Airline stocks are the talk of Wall Street today after cancelling more than 7,000 flights over Memorial Day weekend. High flyers are down across the board today as investors show hesitance around the volatile industry.
As per FlightAware, a flight tracking website, airlines around the globe cancelled more than 1,500 flights on Monday, following 1,642 cancellations Sunday. In the United States alone roughly 400 flights were cancelled on Monday, with 2,400 delays.
Airlines cited weather, air traffic control, and Covid-19 cases among employees as the primary reasons behind the cancellations. Last week Delta (NYSE:DAL) announced it was cutting some flights over the weekend and through early August to improve its operational functions.
According to American Airlines (NASDAQ:AAL), thunderstorms in Miami were another major reason for its cancellations. This makes sense, as many U.S. flights pass through Florida on the way to their destinations. About 45% of JetBlue (NASDAQ:JBLU) and Southwest (NYSE:LUV) airline flights touch Florida.
American cancelled 119 flights on Monday, adding to the 74 cancelled flights Sunday. This represents roughly 2% of its total flights, however, about 11% of the airline’s trips were delayed Monday.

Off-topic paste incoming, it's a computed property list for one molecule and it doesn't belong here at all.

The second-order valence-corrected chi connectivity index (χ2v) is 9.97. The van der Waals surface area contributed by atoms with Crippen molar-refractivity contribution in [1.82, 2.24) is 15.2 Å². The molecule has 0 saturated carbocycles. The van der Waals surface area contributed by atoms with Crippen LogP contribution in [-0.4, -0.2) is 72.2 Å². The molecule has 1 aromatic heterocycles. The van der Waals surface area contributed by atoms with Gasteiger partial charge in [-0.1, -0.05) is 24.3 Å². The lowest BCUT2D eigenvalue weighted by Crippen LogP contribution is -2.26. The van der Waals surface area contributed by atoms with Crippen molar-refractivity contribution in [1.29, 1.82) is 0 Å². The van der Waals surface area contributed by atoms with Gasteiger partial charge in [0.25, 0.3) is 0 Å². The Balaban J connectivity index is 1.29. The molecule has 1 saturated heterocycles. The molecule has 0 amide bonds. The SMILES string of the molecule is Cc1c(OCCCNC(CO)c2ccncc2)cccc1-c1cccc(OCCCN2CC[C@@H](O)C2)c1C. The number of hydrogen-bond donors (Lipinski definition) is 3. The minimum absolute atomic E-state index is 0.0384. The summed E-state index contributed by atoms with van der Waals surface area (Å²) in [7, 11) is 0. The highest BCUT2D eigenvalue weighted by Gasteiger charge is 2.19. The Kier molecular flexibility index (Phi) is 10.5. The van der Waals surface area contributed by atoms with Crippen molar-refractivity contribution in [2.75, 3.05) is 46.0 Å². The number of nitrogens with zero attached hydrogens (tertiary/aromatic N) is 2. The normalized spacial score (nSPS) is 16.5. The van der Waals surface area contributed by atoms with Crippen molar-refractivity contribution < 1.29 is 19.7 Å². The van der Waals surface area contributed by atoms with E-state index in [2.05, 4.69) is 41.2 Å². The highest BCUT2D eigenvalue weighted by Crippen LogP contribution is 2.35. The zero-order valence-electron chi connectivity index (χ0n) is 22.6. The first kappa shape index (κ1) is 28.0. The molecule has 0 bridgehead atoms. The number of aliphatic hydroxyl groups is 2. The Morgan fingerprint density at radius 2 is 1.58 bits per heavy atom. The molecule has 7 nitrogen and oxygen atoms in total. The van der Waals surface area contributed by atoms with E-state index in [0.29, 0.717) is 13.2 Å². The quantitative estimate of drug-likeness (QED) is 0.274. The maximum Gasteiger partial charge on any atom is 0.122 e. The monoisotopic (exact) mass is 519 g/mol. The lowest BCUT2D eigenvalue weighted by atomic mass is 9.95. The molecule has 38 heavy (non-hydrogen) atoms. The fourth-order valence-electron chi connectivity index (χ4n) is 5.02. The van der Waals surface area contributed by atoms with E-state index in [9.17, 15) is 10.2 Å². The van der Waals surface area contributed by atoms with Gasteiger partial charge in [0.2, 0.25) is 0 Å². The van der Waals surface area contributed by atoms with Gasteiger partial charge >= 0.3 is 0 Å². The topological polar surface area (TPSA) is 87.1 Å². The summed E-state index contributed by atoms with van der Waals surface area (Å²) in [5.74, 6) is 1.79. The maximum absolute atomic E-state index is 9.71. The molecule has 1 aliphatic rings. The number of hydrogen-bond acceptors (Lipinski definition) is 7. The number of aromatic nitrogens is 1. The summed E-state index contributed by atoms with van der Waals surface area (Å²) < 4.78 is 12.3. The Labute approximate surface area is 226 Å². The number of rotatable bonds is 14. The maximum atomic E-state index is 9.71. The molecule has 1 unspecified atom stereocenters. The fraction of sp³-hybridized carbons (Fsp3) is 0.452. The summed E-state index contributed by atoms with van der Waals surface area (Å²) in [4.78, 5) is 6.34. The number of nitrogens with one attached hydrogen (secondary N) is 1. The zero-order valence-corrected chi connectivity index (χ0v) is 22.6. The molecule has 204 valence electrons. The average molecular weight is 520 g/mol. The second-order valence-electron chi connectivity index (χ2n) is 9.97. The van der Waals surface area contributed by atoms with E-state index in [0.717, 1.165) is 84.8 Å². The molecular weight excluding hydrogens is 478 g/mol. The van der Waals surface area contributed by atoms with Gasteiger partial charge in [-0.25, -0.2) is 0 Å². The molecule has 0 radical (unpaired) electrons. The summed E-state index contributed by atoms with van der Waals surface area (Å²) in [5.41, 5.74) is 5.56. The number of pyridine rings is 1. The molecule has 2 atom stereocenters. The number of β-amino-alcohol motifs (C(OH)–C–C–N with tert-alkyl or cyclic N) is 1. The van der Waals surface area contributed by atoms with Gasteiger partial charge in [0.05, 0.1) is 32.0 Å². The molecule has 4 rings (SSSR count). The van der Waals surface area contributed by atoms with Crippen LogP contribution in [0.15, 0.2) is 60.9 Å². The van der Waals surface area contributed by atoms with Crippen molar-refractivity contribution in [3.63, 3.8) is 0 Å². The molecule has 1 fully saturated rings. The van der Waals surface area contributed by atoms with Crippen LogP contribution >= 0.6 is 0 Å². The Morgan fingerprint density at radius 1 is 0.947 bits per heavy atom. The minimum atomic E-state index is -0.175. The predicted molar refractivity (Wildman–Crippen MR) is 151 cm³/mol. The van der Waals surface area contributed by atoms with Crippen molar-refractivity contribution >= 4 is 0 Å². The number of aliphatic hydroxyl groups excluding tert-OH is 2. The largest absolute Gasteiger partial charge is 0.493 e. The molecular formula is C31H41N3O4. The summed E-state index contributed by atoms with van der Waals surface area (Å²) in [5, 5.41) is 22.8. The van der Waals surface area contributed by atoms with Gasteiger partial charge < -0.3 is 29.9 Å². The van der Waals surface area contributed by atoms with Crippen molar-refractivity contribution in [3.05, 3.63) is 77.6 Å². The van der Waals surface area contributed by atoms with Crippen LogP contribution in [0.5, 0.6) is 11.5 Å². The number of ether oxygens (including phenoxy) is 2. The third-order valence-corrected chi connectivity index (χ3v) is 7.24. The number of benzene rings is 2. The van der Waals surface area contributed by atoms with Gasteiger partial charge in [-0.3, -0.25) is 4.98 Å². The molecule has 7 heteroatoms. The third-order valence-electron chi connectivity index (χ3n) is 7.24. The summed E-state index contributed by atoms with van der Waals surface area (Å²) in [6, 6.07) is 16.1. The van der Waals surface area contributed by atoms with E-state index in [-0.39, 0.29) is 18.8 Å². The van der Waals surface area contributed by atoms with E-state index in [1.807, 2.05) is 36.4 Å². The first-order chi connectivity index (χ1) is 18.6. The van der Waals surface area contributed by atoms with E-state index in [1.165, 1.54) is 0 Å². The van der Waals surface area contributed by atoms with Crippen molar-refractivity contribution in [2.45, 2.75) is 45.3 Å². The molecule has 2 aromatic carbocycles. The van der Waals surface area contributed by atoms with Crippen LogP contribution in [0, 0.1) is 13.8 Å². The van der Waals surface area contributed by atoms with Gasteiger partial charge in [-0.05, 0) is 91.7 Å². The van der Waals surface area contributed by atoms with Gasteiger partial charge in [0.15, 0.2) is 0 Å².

Airline Stocks Remain Touch and Go Amid Travel Volatility
Delta Air Lines was also affected by travel hiccups. Delta canceled roughly 700 flights over the long-weekend, a figure which includes 134 cancelled flights Monday, representing 4% of its scheduled flights.
The airline did state that 94% of passengers on Sunday were provided alternative flights. The new flights were provided to travelers within 10 hours of their stated departure time, according to Delta.
Meanwhile, JetBlue Airways may have arguably been the most impacted with flight conflicts. JetBlue delayed 30% of its flights Sunday, and 18% of its trips Monday. The airline did manage to contain its cancellations to just 1% Monday. JetBlue is another name planning on trimming its itineraries this summer. Last month, the airline announced cutting its summer schedule more than 10%.
This comes as in the face of a long-waited uptick in travel demand. In fact, the past weekend saw a roughly 22% increase from last year. But as airlines still deal with rising fuel costs, complications stemming from the Covid-19 pandemic, and crew member shortages, further disruptions may be a very possible reality.
Delta, United, and JetBlue are each down between 1% and 2% so far today, while American is down less than 1% at the time of writing.
On the date of publication, Shrey Dua did not hold (either directly or indirectly) any positions in the securities mentioned in this article. The opinions expressed in this article are those of the writer, subject to the InvestorPlace.com Publishing Guidelines.